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Flaming Feet and Other Essays: The Dalit Movement in India PB

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About the Book: The Flaming Feet and Other Essays: The Dalit Movement in India Described by Ashis Nandy as the foremost non-Brahmin intellectual to emerge from India’s vast non-English speaking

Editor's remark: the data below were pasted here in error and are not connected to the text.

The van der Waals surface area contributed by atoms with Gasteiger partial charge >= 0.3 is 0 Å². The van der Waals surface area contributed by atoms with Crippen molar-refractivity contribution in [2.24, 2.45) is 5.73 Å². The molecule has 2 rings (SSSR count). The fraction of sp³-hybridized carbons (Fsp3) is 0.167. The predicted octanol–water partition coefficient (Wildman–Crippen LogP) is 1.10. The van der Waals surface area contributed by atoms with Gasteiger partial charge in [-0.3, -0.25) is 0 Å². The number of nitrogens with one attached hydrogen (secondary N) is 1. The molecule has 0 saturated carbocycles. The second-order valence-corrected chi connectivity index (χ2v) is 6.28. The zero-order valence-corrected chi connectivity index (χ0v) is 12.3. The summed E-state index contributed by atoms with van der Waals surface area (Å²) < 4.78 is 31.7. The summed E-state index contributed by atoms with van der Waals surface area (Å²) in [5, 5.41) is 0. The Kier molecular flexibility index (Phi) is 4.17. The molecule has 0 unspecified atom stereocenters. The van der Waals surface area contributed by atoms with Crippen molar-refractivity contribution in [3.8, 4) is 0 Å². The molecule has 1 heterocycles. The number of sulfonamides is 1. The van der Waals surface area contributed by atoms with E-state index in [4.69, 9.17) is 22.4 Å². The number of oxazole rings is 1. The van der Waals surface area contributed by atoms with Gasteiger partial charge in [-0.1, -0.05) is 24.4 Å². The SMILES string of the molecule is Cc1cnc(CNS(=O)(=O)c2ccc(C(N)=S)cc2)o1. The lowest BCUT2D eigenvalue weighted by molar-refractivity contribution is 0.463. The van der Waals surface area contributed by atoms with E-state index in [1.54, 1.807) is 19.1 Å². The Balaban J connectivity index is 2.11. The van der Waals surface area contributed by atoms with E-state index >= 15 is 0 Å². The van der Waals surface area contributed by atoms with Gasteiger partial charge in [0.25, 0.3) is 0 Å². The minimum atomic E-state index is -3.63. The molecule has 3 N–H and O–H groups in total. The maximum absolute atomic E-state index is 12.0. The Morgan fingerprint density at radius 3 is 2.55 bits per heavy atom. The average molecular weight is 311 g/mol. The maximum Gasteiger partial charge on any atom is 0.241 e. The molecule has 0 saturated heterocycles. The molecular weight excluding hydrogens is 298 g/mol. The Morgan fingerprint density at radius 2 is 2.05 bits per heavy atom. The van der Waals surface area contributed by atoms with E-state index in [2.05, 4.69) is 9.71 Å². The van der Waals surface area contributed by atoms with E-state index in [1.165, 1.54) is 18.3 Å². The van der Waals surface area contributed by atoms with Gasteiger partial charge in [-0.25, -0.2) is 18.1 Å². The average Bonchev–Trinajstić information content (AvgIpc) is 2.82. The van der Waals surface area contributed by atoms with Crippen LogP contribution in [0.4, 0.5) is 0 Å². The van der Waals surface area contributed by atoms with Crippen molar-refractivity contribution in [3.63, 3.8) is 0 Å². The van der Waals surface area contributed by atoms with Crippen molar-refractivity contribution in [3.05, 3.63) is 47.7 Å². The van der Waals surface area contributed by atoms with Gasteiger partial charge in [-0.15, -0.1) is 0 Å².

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About the Book: The Flaming Feet and Other Essays: The Dalit Movement in India Described by Ashis Nandy as the foremost non-Brahmin intellectual to emerge from India’s vast non-English speaking world, D.R. Nagaraj (1954-1998) was a profound political commentator and cultural critic. Nagaraj’s importance lies in consolidating and advancing some of the ideas of India’s leading Dalit thinker and icon, B.R. Ambedkar. Following Ambedkar, Nagaraj argues that the Dalit movement rejected the traditional Hindu world and thus dismissed untouchable pasts entirely; but, he says, rebels too require cultural memory. Their emotions of bewilderment, rage, and resentment can only be transcended via a politics of affirmation. This book gives us Nagaraj’s vision of caste in relation to Dalit politics. It theorizes the caste system as a mosaic of contestations centred around dignity, religiosity, and entitlement. Examining moments of untouchable defiance, Nagaraj argues out a politics of cultural affirmation within his redefinition of Dalit identity. More significantly, he argues against self-pity and rage in artistic imagination, and for re-creating the banished worlds of gods and goddesses. Nagaraj’s importance lies in suggesting a framework for an alliance of all the oppressed communities of India. This involves, first, a reconciliation of Gandhi and Ambedkar; second, a recognition that modernity has caused a technocide vis-a-vis artisans; third, a reimagining of the Dalit rejection of history, for an alternative reading of untouchable pasts shows that these humiliated communities possessed an autonomous cultural domain. Nagaraj was that rare observer of politics who did not offer standard social science fare: in fact, he used the phrase ‘competent social scientist’ to damn the person he was speaking of. Not only were his themes unusual, his analytical methods and quirky reliance on cultural texts for analysis were equally so. He uses such material and focuses on these themes beca

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